When it comes to books I love the ability to bring along quite a few books on my IPad. I have not gotten rid of my hard copy book collection but have purchased digital editions for ease in finding material in the books. I just recently purchased a digital book that I do not own a hard copy of. Will have to see how this works. At the age of 65 I’m still taking classes whenever I can and value those hard copies written by authors I was fortunate enough to take a class with and yes have them autograph those volumes. Hopefully some day my grandson will appreciate them as much as I have.

    One rule I have with both magazines and books is that if I buy the digital version it must be in PDF format. No annual subscriptions for book libraries or proprietary magazine formats that tie you to a non standard format that could go with the magazine should it fail, never to be seen again. Why anyone would pay for something that they do not permanently own is beyond me. We work too hard for our money

    I agree with a previous writer who says you can’t bring a computer into the shop knowing that the cooling systems will ensure their destruction by pulling dust into the unit. It doesn’t stop me however from printing a few key pages that I can make notes on and use on my clipboard as I build a project.

    I just had the good fortune of traveling to Dublin Ireland again and visited Trinity College to view the book of Kells. This book was prepared by monks in the fourteen century. Their artistry is awe inspiring. It is so old and valuable that they display only one page a day in order to preserve it for as long as they can. I bring this up because prior to going I was able to get a digital copy of the entire Book of Kells on line. I brought it with me on my IPad. It gives anyone who gets it the ability to enjoy the artistry of the entire book. Ebooks of fourteenth century works, the monks could never imagine. If its good enough for these beautiful works of art I think the digital age will only enhance our woodworking experience.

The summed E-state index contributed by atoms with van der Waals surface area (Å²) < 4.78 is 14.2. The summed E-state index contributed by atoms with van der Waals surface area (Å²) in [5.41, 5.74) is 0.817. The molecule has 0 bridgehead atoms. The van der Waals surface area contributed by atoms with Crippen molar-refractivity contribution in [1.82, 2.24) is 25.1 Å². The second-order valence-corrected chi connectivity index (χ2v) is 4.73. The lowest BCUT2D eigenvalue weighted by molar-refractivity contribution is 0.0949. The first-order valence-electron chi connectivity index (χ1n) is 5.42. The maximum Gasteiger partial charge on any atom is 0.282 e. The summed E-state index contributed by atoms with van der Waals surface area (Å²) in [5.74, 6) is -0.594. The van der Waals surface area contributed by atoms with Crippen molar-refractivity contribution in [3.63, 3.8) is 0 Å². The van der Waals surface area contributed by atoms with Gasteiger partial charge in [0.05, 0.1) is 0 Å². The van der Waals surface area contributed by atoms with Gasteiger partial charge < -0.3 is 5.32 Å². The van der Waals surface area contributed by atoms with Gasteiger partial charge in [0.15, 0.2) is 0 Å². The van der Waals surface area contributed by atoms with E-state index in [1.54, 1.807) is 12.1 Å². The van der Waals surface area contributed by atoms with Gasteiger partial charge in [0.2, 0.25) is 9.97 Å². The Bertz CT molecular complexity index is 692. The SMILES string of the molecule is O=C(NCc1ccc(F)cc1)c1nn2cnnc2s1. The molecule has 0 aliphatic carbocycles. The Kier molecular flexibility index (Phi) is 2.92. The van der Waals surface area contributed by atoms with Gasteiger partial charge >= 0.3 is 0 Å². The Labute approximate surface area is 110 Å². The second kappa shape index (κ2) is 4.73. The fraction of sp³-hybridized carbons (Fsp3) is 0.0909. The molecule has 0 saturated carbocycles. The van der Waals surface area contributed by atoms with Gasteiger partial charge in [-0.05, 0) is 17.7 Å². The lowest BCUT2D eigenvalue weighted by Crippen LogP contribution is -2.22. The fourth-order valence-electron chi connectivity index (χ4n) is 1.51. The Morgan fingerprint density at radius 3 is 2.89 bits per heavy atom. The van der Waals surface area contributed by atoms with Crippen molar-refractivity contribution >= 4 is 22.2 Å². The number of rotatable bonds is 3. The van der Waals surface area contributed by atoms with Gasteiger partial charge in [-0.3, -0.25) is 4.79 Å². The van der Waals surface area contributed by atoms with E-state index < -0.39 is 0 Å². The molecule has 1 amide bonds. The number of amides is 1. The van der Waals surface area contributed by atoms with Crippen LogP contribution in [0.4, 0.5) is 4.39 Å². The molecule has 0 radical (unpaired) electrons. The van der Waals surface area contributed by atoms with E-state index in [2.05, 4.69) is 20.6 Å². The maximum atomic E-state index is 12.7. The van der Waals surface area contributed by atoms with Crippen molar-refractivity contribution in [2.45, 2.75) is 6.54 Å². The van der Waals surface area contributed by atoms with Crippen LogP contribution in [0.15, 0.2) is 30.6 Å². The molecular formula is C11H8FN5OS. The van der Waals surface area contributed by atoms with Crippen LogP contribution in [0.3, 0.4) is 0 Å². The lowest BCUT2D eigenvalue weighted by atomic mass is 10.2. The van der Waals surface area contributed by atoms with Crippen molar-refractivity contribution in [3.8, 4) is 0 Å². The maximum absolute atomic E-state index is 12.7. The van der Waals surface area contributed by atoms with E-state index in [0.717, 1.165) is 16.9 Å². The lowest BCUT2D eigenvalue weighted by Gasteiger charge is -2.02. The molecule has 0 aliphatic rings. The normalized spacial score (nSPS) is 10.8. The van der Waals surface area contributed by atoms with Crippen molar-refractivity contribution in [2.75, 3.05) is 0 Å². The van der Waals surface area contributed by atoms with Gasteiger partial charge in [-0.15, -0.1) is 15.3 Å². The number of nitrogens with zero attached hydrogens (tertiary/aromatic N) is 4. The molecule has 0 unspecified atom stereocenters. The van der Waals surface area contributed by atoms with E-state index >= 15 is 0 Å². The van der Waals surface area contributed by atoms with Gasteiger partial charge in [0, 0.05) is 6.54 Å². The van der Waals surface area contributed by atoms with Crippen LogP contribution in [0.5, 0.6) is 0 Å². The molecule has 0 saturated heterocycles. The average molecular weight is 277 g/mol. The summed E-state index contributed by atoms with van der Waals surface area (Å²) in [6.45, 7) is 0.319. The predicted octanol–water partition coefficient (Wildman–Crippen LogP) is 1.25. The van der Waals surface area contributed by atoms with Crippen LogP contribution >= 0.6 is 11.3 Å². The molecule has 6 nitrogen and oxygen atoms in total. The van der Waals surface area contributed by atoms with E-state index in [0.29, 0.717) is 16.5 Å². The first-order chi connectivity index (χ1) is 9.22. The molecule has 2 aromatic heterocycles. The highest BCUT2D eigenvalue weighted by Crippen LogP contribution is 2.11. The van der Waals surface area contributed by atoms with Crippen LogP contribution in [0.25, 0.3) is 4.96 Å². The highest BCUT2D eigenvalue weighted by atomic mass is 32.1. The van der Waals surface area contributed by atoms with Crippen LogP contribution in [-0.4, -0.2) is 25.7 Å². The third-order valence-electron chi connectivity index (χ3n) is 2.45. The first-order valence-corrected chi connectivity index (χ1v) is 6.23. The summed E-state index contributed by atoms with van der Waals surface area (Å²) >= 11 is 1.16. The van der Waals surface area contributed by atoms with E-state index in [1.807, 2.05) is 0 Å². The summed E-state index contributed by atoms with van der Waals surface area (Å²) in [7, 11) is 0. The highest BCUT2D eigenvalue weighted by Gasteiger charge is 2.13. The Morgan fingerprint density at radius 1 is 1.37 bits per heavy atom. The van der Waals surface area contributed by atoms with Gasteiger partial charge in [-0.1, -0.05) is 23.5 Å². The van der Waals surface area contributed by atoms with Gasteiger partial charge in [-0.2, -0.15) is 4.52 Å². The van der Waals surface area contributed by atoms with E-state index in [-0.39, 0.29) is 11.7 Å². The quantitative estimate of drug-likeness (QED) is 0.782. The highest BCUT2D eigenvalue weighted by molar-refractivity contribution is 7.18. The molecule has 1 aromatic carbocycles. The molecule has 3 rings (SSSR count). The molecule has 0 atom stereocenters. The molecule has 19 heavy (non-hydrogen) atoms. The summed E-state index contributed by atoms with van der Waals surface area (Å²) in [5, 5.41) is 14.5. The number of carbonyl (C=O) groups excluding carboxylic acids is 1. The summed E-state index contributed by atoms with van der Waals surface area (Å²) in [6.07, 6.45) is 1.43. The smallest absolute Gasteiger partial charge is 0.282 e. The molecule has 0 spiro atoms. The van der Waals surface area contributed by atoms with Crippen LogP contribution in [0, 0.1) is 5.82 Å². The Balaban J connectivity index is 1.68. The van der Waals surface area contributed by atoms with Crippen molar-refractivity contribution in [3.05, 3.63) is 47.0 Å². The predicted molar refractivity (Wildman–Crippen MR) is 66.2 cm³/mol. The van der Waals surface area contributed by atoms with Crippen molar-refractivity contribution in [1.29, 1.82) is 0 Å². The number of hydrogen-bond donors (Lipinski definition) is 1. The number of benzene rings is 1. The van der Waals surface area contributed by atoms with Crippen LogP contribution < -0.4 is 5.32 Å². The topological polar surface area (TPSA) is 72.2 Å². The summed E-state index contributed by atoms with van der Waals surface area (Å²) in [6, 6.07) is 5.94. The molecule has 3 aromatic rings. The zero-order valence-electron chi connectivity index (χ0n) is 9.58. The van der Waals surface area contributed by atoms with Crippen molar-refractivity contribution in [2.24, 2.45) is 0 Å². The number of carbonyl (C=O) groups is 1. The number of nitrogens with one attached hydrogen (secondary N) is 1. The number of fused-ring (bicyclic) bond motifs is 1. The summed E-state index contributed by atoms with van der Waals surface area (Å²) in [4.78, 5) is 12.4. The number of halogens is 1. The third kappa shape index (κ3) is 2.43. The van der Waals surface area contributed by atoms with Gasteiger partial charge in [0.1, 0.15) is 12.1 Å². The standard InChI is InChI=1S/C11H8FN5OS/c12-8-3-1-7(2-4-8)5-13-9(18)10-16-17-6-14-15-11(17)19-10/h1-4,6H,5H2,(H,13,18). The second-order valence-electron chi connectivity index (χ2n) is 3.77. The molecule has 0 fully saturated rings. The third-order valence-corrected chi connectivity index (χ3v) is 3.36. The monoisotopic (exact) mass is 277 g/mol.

I have a digital copy of the Book of Sloyd (my spelling is probably wrong because I didn’t go check it) a 19th century book of woodworking wisdom. Never have seen a hard copy but I’ll bet they are valued by their owners. I believe that ebook will be the way that woodworkers of the next century will be able to enjoy the works of Chris Schwartz, Doug Stowe and John Wilson, just to name a few of my favorite authors.